- The sun can cause unsightly red, yellow, grey, or brown spots and scaly growths
(actinic keratoses) that may develop into skin cancer.
- And the most serious problem of all: skin cancer. More than 90% of all skin cancers
occur on parts of the body exposed to the sun. The face, neck, ears, forearms,
chest, back, legs, and hands are the most common sites.
The skin isn’t the only organ to suffer from sun damage. Here are some of the other developments sun worshippers have to look forward to:
- UV radiation can cause eye damage including cataracts, one of the leading causes of blindness.
- Even short periods of sun exposure can damage the immune system and make the body more susceptible to infections and cancers.
- Some diseases become worse with sun exposure including herpes simplex (cold sores), chicken pox, lupus, and certain genetic problems.
Skin Cancer: What You Need to Know
Skin cancer is by far the most common type of cancer. There are three different forms of skin cancer: basal cell, squamous cell, and melanoma. Most skin cancers are either basal cell or squamous cell. When they are detected promptly and treated in the earliest stages, treatment is successful in about 90% of cases. Basal cell cancers usually appear on sun-exposed areas of the body—most commonly the face and neck, but also on the trunk, arms, and legs. The appearance of this type of cancer varies from person to person. Squamous cell cancers most often appear as thickened, red, scaly bumps or wart-like growths, but they can also look like an open sore or crusted skin.
Melanomas—which account for about 6% of cases—are a much more serious form of skin cancer, and the only effective treatment is early detection and prompt surgical removal. Melanoma often begins as a mole-like growth that may become itchy or bleed. It is usually a dark brown but may be mixed with areas of white, pink, blue, or grey. It can change shape, grow larger, or even change colour.
Any time you notice a new spot on your body or an old spot that changes, especially if it bleeds easily, you should consult your doctor. If you have spent much time in the sun, you should learn the “ABCDEs” of spotting a melanoma:
- A is for asymmetry. If you draw a line through the centre spot, the halves will not be identical.
- B is for their borders. The edges will be uneven, scalloped, or notched. C is for their colour. There can be a variety of shades (brown, red, white, blue, or black).
- D is for their diameter. The distance across the spot will be greater than 6 mm – about the size of the eraser on the end of a pencil.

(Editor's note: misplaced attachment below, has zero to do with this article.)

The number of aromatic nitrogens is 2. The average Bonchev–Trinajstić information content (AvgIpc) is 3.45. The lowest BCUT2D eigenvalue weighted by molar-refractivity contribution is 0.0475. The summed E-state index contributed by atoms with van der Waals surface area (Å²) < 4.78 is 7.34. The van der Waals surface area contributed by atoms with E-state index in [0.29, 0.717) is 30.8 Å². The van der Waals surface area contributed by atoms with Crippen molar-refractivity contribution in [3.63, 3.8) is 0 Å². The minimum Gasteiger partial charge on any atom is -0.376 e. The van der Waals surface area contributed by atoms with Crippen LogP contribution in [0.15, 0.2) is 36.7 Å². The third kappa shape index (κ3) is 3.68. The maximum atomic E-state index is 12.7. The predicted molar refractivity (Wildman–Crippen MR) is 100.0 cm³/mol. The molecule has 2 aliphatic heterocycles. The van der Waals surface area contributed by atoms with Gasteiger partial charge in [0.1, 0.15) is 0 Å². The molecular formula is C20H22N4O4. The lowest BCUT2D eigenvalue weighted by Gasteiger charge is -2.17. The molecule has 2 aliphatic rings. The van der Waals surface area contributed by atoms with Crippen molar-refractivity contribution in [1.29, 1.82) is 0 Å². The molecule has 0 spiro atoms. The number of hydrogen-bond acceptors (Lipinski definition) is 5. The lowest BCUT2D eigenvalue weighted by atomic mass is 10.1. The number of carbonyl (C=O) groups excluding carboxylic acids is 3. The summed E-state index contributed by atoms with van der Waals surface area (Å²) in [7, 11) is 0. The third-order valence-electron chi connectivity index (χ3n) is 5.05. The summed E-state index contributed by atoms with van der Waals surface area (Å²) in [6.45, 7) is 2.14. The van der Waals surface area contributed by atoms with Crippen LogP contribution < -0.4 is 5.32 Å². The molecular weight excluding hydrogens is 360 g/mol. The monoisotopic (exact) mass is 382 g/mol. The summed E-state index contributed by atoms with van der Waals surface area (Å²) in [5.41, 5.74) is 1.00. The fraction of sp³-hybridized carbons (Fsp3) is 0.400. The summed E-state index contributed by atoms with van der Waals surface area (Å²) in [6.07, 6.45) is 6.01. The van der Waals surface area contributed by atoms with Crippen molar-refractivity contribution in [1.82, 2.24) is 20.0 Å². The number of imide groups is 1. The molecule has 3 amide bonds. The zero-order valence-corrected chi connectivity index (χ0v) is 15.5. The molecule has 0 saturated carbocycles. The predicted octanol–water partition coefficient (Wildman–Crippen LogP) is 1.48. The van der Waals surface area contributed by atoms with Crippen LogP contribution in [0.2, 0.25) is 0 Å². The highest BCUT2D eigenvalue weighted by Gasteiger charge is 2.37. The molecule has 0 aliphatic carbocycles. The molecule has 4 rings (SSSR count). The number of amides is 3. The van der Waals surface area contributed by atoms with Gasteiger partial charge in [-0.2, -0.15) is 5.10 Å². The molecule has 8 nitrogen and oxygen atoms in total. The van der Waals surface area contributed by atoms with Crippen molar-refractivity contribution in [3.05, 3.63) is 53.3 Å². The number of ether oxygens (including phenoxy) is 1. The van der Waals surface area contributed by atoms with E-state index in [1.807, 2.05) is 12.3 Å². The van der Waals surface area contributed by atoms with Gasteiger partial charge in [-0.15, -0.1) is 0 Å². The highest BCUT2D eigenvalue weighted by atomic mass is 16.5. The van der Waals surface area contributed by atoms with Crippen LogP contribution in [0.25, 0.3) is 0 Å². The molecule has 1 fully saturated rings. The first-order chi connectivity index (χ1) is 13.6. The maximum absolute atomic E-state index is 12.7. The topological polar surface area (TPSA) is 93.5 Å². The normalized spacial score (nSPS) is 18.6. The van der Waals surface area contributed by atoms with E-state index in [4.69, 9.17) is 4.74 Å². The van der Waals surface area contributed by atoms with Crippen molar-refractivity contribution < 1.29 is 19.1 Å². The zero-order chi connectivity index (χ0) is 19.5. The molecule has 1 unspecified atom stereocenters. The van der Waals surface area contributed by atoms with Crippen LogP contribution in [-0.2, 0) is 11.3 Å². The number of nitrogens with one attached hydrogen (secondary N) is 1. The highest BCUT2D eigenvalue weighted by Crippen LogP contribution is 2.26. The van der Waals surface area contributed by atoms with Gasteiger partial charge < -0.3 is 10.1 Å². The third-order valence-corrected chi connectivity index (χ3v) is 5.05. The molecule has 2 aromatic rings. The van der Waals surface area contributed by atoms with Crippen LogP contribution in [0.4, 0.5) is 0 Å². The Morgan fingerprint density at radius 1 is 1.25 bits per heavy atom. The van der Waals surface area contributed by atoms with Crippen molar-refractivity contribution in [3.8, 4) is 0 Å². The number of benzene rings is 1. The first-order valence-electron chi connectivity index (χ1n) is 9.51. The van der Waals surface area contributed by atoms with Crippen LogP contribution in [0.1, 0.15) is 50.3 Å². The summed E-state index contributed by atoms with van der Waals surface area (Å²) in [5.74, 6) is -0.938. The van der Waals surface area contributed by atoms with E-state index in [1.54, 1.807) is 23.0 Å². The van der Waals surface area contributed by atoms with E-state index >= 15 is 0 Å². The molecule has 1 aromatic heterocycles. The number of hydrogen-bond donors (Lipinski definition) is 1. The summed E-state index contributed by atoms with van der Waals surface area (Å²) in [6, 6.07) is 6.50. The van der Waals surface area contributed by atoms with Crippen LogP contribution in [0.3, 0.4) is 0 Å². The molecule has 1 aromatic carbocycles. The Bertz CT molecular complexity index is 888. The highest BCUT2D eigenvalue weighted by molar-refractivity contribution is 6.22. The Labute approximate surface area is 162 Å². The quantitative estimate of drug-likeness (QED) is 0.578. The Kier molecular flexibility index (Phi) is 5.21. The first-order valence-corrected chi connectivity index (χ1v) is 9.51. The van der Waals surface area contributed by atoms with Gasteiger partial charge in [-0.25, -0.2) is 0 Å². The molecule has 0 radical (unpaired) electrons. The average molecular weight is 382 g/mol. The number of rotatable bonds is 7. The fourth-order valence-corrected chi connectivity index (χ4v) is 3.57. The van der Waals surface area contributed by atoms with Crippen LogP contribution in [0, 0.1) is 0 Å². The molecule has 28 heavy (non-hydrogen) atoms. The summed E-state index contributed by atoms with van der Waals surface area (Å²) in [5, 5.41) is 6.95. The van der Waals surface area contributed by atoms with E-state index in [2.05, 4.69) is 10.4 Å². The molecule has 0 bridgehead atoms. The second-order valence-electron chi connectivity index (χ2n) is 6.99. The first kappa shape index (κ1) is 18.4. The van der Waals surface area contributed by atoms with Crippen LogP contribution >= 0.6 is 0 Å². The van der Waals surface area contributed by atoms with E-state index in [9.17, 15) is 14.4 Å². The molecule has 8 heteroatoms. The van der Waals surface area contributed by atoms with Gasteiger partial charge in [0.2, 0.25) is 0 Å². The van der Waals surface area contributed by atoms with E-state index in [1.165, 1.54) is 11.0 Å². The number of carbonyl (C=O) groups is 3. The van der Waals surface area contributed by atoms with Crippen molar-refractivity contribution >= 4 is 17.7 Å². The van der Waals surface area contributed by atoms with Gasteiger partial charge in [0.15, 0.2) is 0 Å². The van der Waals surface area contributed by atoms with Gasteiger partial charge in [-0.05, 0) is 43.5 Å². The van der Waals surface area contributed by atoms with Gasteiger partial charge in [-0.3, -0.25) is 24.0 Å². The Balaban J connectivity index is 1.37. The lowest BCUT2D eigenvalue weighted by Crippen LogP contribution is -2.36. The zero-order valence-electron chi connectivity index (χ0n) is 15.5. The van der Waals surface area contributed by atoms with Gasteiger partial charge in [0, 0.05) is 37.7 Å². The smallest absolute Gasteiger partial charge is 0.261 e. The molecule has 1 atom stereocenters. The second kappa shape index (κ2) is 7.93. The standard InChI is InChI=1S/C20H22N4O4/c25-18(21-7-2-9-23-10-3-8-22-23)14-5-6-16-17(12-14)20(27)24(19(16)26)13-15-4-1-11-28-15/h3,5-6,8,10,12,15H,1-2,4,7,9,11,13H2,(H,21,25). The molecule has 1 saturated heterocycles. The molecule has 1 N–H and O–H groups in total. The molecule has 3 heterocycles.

- E is for evolution. This refers to any change in size, colour, shape, or height of the spot or the development of a new symptom such as bleeding, itching, or crusting.
Risk Factors for Skin Cancer
The most significant risk factor for developing skin cancer is exposure to the sun’s ultraviolet rays. The skin can repair superficial damage such as the redness of a sunburn, but the underlying damage remains and accumulates with each successive sun exposure. However, the damage may not become apparent for 20 or 30 years. While UV radiation damages everyone’s skin, some people are more likely to develop skin cancer than others. The following factors increase a person’s risk. If any of these apply to you, you should consider taking special precautions when spending time in the sun. The Canadian Cancer Society estimates that about 60% to 70% of skin cancer cases in Canada could be avoided if people adopted safer lifestyles.
- Skin colour: fair
- Hair colour: blond or red
- Eye colour: blue, green, or hazel
- Having many moles, freckles, or birthmarks
- Sunburn easily
- Having had a serious sunburn, especially during childhood
- Spending a lot of time in the sun, especially as a child
- A family history of skin cancer
- Tanning in the sun, a tanning salon, or with a sunlamp
- A history of keratoses (non-cancerous growths on the skin)
- A history of immune disorders
- Treatments for previous skin disorders
- Severe skin damage, including burns
- Taking certain medications that make your skin more sensitive to the sun
Monthly Skin Self-Examinations
One of the most efficient methods of detecting skin cancer and ensuring its prompt treatment is to perform a monthly skin self-examination. When you perform this exam, you should look for:
- Any change in the shape, colour, size, or surface of a birthmark or a mole
- Any new growths on your skin
- Any sore that doesn’t heal
- Any patch of skin that bleeds, oozes, swells, itches, or becomes red and bumpy